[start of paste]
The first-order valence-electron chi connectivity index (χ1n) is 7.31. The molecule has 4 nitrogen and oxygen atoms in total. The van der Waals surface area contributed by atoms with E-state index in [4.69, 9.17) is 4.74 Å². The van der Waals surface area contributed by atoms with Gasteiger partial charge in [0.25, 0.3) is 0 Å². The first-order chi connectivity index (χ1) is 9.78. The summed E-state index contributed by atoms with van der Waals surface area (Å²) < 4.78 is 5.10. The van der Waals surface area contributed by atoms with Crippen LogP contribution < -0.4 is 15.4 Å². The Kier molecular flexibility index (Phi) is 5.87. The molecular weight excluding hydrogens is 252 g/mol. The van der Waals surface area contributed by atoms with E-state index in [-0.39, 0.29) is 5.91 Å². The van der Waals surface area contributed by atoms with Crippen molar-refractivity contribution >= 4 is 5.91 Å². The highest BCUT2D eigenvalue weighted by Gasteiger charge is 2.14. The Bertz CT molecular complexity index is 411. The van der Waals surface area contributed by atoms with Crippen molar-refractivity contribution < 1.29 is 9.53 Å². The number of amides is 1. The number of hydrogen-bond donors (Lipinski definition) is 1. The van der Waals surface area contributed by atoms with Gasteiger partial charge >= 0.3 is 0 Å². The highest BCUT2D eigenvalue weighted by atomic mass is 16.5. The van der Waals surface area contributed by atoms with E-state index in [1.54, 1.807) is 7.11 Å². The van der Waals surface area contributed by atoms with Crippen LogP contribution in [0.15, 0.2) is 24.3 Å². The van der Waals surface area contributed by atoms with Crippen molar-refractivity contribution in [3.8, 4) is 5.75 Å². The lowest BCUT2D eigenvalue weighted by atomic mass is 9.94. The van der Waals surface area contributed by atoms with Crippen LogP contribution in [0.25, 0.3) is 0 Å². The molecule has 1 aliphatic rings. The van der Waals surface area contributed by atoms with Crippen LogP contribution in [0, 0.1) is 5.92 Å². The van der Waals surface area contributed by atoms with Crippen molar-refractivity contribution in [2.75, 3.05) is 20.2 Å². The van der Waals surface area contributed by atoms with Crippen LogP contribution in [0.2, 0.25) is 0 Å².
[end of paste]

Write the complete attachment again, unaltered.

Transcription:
The first-order valence-electron chi connectivity index (χ1n) is 7.31. The molecule has 4 nitrogen and oxygen atoms in total. The van der Waals surface area contributed by atoms with E-state index in [4.69, 9.17) is 4.74 Å². The van der Waals surface area contributed by atoms with Gasteiger partial charge in [0.25, 0.3) is 0 Å². The first-order chi connectivity index (χ1) is 9.78. The summed E-state index contributed by atoms with van der Waals surface area (Å²) < 4.78 is 5.10. The van der Waals surface area contributed by atoms with Crippen LogP contribution < -0.4 is 15.4 Å². The Kier molecular flexibility index (Phi) is 5.87. The molecular weight excluding hydrogens is 252 g/mol. The van der Waals surface area contributed by atoms with E-state index in [-0.39, 0.29) is 5.91 Å². The van der Waals surface area contributed by atoms with Crippen molar-refractivity contribution >= 4 is 5.91 Å². The highest BCUT2D eigenvalue weighted by Gasteiger charge is 2.14. The Bertz CT molecular complexity index is 411. The van der Waals surface area contributed by atoms with Crippen molar-refractivity contribution < 1.29 is 9.53 Å². The number of amides is 1. The number of hydrogen-bond donors (Lipinski definition) is 1. The van der Waals surface area contributed by atoms with Gasteiger partial charge >= 0.3 is 0 Å². The highest BCUT2D eigenvalue weighted by atomic mass is 16.5. The van der Waals surface area contributed by atoms with E-state index in [1.54, 1.807) is 7.11 Å². The van der Waals surface area contributed by atoms with Crippen LogP contribution in [0.15, 0.2) is 24.3 Å². The van der Waals surface area contributed by atoms with Crippen molar-refractivity contribution in [3.8, 4) is 5.75 Å². The lowest BCUT2D eigenvalue weighted by atomic mass is 9.94. The van der Waals surface area contributed by atoms with Crippen LogP contribution in [0.25, 0.3) is 0 Å². The molecule has 1 aliphatic rings. The van der Waals surface area contributed by atoms with Crippen LogP contribution in [0, 0.1) is 5.92 Å². The van der Waals surface area contributed by atoms with Crippen molar-refractivity contribution in [2.75, 3.05) is 20.2 Å². The van der Waals surface area contributed by atoms with Crippen LogP contribution in [0.2, 0.25) is 0 Å².